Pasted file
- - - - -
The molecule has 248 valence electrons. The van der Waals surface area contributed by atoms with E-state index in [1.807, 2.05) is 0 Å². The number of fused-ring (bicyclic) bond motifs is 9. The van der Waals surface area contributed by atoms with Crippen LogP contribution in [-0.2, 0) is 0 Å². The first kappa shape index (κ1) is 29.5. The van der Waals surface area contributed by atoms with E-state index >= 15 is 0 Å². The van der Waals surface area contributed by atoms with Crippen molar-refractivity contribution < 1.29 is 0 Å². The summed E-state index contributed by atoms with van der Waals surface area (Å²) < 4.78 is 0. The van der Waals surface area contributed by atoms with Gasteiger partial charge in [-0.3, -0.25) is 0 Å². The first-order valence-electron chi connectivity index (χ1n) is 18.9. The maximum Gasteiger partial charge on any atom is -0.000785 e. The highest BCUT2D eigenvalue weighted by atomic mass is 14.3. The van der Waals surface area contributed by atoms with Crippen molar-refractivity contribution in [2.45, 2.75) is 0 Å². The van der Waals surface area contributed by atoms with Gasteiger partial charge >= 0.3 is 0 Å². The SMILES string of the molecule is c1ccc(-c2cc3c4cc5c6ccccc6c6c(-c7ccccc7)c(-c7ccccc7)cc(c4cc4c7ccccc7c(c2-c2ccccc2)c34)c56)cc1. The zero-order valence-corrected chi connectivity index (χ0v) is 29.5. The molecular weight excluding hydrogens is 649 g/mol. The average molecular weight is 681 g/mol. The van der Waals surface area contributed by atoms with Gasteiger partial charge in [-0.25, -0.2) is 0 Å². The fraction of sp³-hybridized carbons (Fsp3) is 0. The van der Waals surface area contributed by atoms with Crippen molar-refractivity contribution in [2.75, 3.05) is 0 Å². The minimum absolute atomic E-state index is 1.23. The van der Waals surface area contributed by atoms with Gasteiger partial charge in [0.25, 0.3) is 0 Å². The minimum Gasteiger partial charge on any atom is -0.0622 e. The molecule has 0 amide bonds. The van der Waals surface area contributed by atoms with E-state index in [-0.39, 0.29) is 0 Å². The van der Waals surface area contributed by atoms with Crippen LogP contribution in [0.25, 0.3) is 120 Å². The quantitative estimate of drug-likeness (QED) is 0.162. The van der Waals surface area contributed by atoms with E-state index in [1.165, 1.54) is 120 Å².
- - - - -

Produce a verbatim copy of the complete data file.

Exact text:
The molecule has 248 valence electrons. The van der Waals surface area contributed by atoms with E-state index in [1.807, 2.05) is 0 Å². The number of fused-ring (bicyclic) bond motifs is 9. The van der Waals surface area contributed by atoms with Crippen LogP contribution in [-0.2, 0) is 0 Å². The first kappa shape index (κ1) is 29.5. The van der Waals surface area contributed by atoms with E-state index >= 15 is 0 Å². The van der Waals surface area contributed by atoms with Crippen molar-refractivity contribution < 1.29 is 0 Å². The summed E-state index contributed by atoms with van der Waals surface area (Å²) < 4.78 is 0. The van der Waals surface area contributed by atoms with Gasteiger partial charge in [-0.3, -0.25) is 0 Å². The first-order valence-electron chi connectivity index (χ1n) is 18.9. The maximum Gasteiger partial charge on any atom is -0.000785 e. The highest BCUT2D eigenvalue weighted by atomic mass is 14.3. The van der Waals surface area contributed by atoms with Crippen molar-refractivity contribution in [2.45, 2.75) is 0 Å². The van der Waals surface area contributed by atoms with Gasteiger partial charge >= 0.3 is 0 Å². The SMILES string of the molecule is c1ccc(-c2cc3c4cc5c6ccccc6c6c(-c7ccccc7)c(-c7ccccc7)cc(c4cc4c7ccccc7c(c2-c2ccccc2)c34)c56)cc1. The zero-order valence-corrected chi connectivity index (χ0v) is 29.5. The molecular weight excluding hydrogens is 649 g/mol. The average molecular weight is 681 g/mol. The van der Waals surface area contributed by atoms with Gasteiger partial charge in [-0.25, -0.2) is 0 Å². The fraction of sp³-hybridized carbons (Fsp3) is 0. The van der Waals surface area contributed by atoms with Crippen molar-refractivity contribution in [2.75, 3.05) is 0 Å². The minimum absolute atomic E-state index is 1.23. The van der Waals surface area contributed by atoms with Gasteiger partial charge in [0.25, 0.3) is 0 Å². The minimum Gasteiger partial charge on any atom is -0.0622 e. The molecule has 0 amide bonds. The van der Waals surface area contributed by atoms with E-state index in [-0.39, 0.29) is 0 Å². The van der Waals surface area contributed by atoms with Crippen LogP contribution in [0.25, 0.3) is 120 Å². The quantitative estimate of drug-likeness (QED) is 0.162. The van der Waals surface area contributed by atoms with E-state index in [1.165, 1.54) is 120 Å².